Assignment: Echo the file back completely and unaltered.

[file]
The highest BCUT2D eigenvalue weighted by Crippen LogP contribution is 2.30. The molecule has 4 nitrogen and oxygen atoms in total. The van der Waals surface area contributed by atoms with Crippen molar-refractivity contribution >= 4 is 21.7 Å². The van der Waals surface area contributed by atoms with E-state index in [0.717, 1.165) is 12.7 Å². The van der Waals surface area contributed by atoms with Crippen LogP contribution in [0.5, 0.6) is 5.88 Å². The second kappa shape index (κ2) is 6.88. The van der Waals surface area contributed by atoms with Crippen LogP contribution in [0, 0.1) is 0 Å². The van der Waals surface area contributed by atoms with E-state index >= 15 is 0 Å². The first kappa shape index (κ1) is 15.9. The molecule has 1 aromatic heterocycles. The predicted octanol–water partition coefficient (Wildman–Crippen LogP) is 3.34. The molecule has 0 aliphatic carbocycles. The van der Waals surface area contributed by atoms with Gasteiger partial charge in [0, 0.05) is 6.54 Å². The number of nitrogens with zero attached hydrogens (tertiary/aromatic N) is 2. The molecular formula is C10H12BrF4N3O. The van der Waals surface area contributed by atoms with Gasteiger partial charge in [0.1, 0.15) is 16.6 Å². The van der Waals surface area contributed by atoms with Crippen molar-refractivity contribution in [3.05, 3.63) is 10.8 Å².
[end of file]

The highest BCUT2D eigenvalue weighted by Crippen LogP contribution is 2.30. The molecule has 4 nitrogen and oxygen atoms in total. The van der Waals surface area contributed by atoms with Crippen molar-refractivity contribution >= 4 is 21.7 Å². The van der Waals surface area contributed by atoms with E-state index in [0.717, 1.165) is 12.7 Å². The van der Waals surface area contributed by atoms with Crippen LogP contribution in [0.5, 0.6) is 5.88 Å². The second kappa shape index (κ2) is 6.88. The van der Waals surface area contributed by atoms with Crippen LogP contribution in [0, 0.1) is 0 Å². The van der Waals surface area contributed by atoms with E-state index >= 15 is 0 Å². The first kappa shape index (κ1) is 15.9. The molecule has 1 aromatic heterocycles. The predicted octanol–water partition coefficient (Wildman–Crippen LogP) is 3.34. The molecule has 0 aliphatic carbocycles. The van der Waals surface area contributed by atoms with Gasteiger partial charge in [0, 0.05) is 6.54 Å². The number of nitrogens with zero attached hydrogens (tertiary/aromatic N) is 2. The molecular formula is C10H12BrF4N3O. The van der Waals surface area contributed by atoms with Gasteiger partial charge in [0.1, 0.15) is 16.6 Å². The van der Waals surface area contributed by atoms with Crippen molar-refractivity contribution in [3.05, 3.63) is 10.8 Å².